Instead, in University of Cincinnati-led research on lemurextinctions over the past 2,000 years, findings suggest that onelikely result of changes that lead to species’ extinctions is thatremaining species go into “ecological retreat.” And thatretreat can result in new selective and ecological pressures thatthen increase the extinction risk of surviving species, potentiallycreating an “extinction cascade.” These conclusions are found in the Proceedings of the Royal Society B, in an article titled “Extinction and Ecological Retreat in aCommunity of Primates” by lead author Brooke Crowley,assistant professor of anthropology and geology at UC. Co-authors are Laurie Godfrey, professor of anthropology at theUniversity of Massachusetts at Amherst; Thomas Guilderson, researchscientist, and Paula Zermeno, scientific associate, both of theLawrence Livermore National Laboratory; Paul Koch, professor ofearth & planetary sciences at the University of California atSanta Cruz, and Nathaniel Dominy, associate professor ofanthropology at Dartmouth College. Using radiocarbon and isotope analysis from fossils of eightlarge-bodied lemur species that have died out in Madagascar sincethe arrival of humans to the island 2,000 years ago, the researchteam was able to determine the type of habitat in which lemurs inthe past lived, their diets, when they died out and whether otherstill-extant species filled vacated environmental niches. Findings show that prior to extensive human disturbance, lemurswere very common in open habitats of wooded savannah and spinythicket on Madagascar, which constitutes the majority ofsouthwestern Madagascar today. Replace iPhone LCD Screen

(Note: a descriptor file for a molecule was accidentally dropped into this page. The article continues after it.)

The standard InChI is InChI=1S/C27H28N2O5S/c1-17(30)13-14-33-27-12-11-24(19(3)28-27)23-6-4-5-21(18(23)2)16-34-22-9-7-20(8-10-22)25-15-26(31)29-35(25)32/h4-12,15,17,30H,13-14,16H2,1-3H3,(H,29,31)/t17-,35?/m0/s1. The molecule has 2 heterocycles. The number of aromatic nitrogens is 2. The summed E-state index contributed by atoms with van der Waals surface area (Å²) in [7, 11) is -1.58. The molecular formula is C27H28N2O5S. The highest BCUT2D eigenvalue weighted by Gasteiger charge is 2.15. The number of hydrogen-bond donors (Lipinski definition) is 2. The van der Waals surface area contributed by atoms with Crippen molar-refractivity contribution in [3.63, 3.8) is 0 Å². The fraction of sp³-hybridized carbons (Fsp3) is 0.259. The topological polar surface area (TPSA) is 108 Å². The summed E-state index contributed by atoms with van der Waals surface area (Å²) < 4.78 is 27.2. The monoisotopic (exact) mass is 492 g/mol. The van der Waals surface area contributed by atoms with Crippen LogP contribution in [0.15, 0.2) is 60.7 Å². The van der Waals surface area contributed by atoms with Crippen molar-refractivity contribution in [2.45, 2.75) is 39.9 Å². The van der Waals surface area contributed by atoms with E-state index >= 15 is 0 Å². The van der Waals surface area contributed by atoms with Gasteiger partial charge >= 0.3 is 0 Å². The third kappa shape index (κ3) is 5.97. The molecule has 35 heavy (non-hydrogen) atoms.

But after the larger-sized lemurs that once inhabited those regionswent extinct, related species — that existed then and are stillextant today — could not fill the empty niches. Instead,still-extant lemur species have shown, over time, an increasingreliance on habitats with dense forest cover. Said UC’s Crowley, “The reasons behind the increased relianceon densely forested habitats are uncertain, but it’s likely thatlow hunting and logging pressures in forest reserves arecontributing factors.” She added that while forested areas have experienced humandisturbance, even greater disturbance has been documented in theunprotected open, drier areas where lemur species once flourishedbut have gone extinct. According to UMass’ Godfrey, it’s not that lemur species of thepast two millennia did not live in forested areas at all nor thattoday’s species live only in forested areas. China TFT LCD Screens
Rather, lemur specieswere once very common in other, drier and more open habitats inMadagascar and so, species were not so heavily reliant on foresthabitat as they are today. Added UC’s Crowley, “It’s been assumed that lemurs were in theforests because that’s where the resources that best suited themwere. Our fossil analysis shows that lemur species once preferred amuch wider, more distinctive habitat range, which may mean thatmodern lemurs prefer the densely forested areas simply becausethese areas offer greater protection. The forest is more of arefuge.” If so, this could help explain other researchers’ previouslyreported findings regarding “mismatches” between lemuranatomy and observed behavior of modern lemurs in the dense forestenvironments. Blackberry LCD Screens Manufacturer
And such mismatches could be indications that today’s lemurs are inecological retreat and at risk if conservation and environmentalmanagement efforts don’t take into account what were once, and maylikely still be, their preferred habitats. “In other words,” explained Crowley, “We now havelong-term historical data, a broadened historical perspectiveindicating that what lemurs are doing today — preferring denselyforested areas — is not representative of their ecological nicheover past millennia. That’s an indication that we need to rethinkour assumptions on their current habitat choices and on our ownconservation efforts. And this form of historically informedresearch can also be applied to other locales and animals tobenefit threatened species.” This research was funded by the David and Lucille PackardFoundation and the University of California Laboratory Fee ResearchProgramme, with additional support from D.A. Burney, University ofCalifornia.
Significant laboratory work for this research wasconducted at the University of California-Santa Cruz and LawrenceLivermore National Laboratory.